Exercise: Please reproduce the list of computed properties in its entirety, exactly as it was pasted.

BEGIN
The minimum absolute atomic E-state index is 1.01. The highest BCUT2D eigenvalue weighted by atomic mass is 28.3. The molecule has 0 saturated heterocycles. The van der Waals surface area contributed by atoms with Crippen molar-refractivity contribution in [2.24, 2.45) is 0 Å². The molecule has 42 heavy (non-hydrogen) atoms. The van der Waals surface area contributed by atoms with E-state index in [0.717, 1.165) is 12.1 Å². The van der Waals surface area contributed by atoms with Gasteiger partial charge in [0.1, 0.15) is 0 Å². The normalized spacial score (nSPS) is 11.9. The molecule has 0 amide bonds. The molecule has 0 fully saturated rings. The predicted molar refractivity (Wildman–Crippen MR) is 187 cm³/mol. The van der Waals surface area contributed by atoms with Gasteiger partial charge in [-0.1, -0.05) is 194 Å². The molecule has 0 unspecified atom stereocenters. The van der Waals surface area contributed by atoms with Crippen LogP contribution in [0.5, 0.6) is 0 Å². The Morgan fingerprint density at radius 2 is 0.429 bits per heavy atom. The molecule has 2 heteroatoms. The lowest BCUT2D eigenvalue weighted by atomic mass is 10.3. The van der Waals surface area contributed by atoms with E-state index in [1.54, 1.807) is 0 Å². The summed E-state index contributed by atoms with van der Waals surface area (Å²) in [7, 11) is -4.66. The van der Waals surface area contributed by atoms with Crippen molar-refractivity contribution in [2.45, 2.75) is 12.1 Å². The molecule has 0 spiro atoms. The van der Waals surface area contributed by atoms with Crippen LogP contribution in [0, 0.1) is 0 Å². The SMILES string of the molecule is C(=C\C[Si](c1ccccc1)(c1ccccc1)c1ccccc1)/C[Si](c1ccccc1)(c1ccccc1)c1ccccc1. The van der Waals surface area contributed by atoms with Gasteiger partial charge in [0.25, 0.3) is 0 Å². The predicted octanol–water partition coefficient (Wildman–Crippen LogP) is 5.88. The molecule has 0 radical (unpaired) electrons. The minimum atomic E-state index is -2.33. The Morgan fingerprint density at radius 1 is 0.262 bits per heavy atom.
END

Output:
The minimum absolute atomic E-state index is 1.01. The highest BCUT2D eigenvalue weighted by atomic mass is 28.3. The molecule has 0 saturated heterocycles. The van der Waals surface area contributed by atoms with Crippen molar-refractivity contribution in [2.24, 2.45) is 0 Å². The molecule has 42 heavy (non-hydrogen) atoms. The van der Waals surface area contributed by atoms with E-state index in [0.717, 1.165) is 12.1 Å². The van der Waals surface area contributed by atoms with Gasteiger partial charge in [0.1, 0.15) is 0 Å². The normalized spacial score (nSPS) is 11.9. The molecule has 0 amide bonds. The molecule has 0 fully saturated rings. The predicted molar refractivity (Wildman–Crippen MR) is 187 cm³/mol. The van der Waals surface area contributed by atoms with Gasteiger partial charge in [-0.1, -0.05) is 194 Å². The molecule has 0 unspecified atom stereocenters. The van der Waals surface area contributed by atoms with Crippen LogP contribution in [0.5, 0.6) is 0 Å². The Morgan fingerprint density at radius 2 is 0.429 bits per heavy atom. The molecule has 2 heteroatoms. The lowest BCUT2D eigenvalue weighted by atomic mass is 10.3. The van der Waals surface area contributed by atoms with E-state index in [1.54, 1.807) is 0 Å². The summed E-state index contributed by atoms with van der Waals surface area (Å²) in [7, 11) is -4.66. The van der Waals surface area contributed by atoms with Crippen molar-refractivity contribution in [2.45, 2.75) is 12.1 Å². The molecule has 0 spiro atoms. The van der Waals surface area contributed by atoms with Crippen LogP contribution in [0, 0.1) is 0 Å². The SMILES string of the molecule is C(=C\C[Si](c1ccccc1)(c1ccccc1)c1ccccc1)/C[Si](c1ccccc1)(c1ccccc1)c1ccccc1. The van der Waals surface area contributed by atoms with Gasteiger partial charge in [0.25, 0.3) is 0 Å². The predicted octanol–water partition coefficient (Wildman–Crippen LogP) is 5.88. The molecule has 0 radical (unpaired) electrons. The minimum atomic E-state index is -2.33. The Morgan fingerprint density at radius 1 is 0.262 bits per heavy atom.